People use words and phrases in a natural context, so you can usually figure them out from that context.

Slang is usually not isolated, but part of a whole slang culture, from Valley-speak to doge. If you know some of the slang from that culture, you know its rules and can use them to figure out new-to-you slang. For instance, all the "bad = good" slang. If you know that law, you can figure out that someone being enthusiastic about something while calling it "trash" probably means that "trash = good."

Slang usually has some sort of internal logic - words that don't make sense to people don't get repeated, while the ones that make sense to lots of people get used and thus become common coin. It's not totally random. If you've been exposed to the "bad = good" slang culture, you might be able to get "puketastic = good" to catch on. But fetch will never happen.

One author can't replicate the wisdom of crowds. So they need to have a good ear and make good use of context. Ward is generally pretty good at context - it was obvious what "yard sale" meant - but not so much on the ear.

Anyway, reading her books reminded me of one of the worst failures of context for invented slang I've ever encountered, the only movie I've ever walked out on, Things To Do In Denver When You're Dead. I saw it with a friend in an advance screening. It's a gangster movie full of totally incomprehensible invented slang. The point at which we walked out went something like this:

Gangster 1 bursts into a solemn meeting of gangsters.

Gangster 1: Guys, guys! Capelli bought a boat drink!!!

This is obviously deeply meaningful to the gangsters.

Gangsters: Mmm, ahhh. That changes everything.

Me, Friend: [WTF looks.]

Gangster 2: And we all know what this means, right?

Gangsters: [Nod.]

Friend (whispers): I don't know what this means!

Me (whispers): He got whacked?

Friend (whispers): He ratted them out to the feds?

Me (whispers): He came out of the closet?

Friend (whispers): He moved to Miami?

Gangster 3: Yeah. We gotta tarantula.

Friend (whispers): Let's go get boat drinks.

We left.

(Actual reviews to come!)

ETA: I looked up "boat drinks" in that movie. When you go to Heaven, you lounge on a boat drinking, so boat drinks = dead. However, I may have misremembered the actual slang in that context, because "buckwheat" = "killed horribly." So the dialogue I remember might have actually been "Capelli's buckwheat."

I leave it to you, my imaginative readers, to figure out why buckwheat means killed horribly. A derivation of "pushing up daisies," minus the "pushing up" part that makes it make sense?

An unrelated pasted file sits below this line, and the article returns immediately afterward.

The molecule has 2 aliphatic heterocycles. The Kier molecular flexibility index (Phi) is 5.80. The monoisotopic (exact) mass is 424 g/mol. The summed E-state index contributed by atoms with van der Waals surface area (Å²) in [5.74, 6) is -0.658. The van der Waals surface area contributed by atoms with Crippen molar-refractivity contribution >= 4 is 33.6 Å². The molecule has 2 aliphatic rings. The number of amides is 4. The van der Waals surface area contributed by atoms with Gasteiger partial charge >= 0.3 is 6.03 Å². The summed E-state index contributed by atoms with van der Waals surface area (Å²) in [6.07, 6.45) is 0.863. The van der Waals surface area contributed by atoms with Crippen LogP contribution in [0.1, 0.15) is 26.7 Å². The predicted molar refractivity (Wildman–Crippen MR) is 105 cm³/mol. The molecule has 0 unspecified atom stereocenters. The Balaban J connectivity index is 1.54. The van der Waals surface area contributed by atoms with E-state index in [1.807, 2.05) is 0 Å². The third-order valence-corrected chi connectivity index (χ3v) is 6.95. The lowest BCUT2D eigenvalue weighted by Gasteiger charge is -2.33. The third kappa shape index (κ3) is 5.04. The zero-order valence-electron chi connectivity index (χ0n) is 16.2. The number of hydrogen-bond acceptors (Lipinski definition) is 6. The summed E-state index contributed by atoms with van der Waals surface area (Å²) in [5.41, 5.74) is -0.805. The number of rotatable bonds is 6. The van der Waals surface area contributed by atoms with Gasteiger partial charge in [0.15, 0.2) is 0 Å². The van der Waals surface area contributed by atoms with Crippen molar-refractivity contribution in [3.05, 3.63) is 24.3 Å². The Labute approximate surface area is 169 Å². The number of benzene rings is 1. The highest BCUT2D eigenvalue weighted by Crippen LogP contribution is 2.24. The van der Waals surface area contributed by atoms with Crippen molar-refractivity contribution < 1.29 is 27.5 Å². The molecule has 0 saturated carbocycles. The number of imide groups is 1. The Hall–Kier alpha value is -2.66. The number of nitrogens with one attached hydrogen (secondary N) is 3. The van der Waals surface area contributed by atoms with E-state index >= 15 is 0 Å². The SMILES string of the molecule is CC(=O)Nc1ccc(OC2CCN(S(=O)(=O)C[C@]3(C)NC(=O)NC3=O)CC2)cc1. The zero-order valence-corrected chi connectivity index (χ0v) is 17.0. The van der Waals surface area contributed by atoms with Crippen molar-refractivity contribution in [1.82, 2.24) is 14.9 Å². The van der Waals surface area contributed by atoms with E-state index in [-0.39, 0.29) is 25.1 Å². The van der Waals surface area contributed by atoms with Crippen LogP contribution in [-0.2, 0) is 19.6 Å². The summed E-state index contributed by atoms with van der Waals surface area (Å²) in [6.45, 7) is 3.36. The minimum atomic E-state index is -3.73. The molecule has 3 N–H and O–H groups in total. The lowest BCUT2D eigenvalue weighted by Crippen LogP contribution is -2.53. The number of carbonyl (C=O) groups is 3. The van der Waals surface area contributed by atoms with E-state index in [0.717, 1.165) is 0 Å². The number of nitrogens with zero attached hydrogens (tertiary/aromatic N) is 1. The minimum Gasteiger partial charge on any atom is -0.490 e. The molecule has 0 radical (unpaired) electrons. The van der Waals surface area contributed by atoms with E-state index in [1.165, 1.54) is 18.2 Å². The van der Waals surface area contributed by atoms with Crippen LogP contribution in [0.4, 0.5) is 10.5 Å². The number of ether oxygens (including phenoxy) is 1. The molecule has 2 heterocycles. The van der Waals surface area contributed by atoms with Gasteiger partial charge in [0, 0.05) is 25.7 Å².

Sometimes I worry that I am a jaded reader who has lost the capacity to be boggled by a book. Then something like Lover Revealed comes along, and I realize that no, I can TOTALLY still be boggled. I am sincerely amazed that this series was published by a traditional publisher. Not because it’s terrible. (It is, sort of, but it definitely has its virtues as well.) But because it’s so utterly cracktastic and bizarre.

How do I even describe the whacked-out id-fest that is this book…?

It’s about a brotherhood of ginormously muscular vampires. Like these guys: http://www.kinseyinstitutegallery.com/data/photos/189_1r2002_29_32.jpg. (NOT WORKSAFE.) A lot of scenes in the book would look basically like that if drawn, in fact.

They are manly, manly, manly vampires. Who do man things. They are possessive and alpha. Manly! Muscular! Into brand names! When they bond, their sweat smells like Old Spice. And they wear very, very expensive brand-name clothes. And use manly slang.

Best of all, they have manly, manly names. ACTUAL NAMES: Vishous. Phury. Rhage. Rehvenge. Xhex (the lone manly female vampire. I presume this is pronounced Sex.) Tehrror. Hhurt. Tohrture. Ahgony. Zsadist.

ZSADIST.

They spend their time male-bonding, fucking, angsting, ogling each other’s beautiful yet manly bodies (and faces, and clothes, and hair), and hunting vampire-killers who are wusses who smell like baby powder. You’d think their manly, manly, manliness would be shown to better effect if they had opponents who weren’t ludicrously overmatched.

The worldbuilding consists of the letter h. A truly cool vampire does not avenge a loved one's death - he ahvenges it. They don't have contests like mere mortals - they have cohntehsts. And only a plebe would go into seclusion when she could experience the far more special sehclusion. And so forth. An especially manly man is phearsom.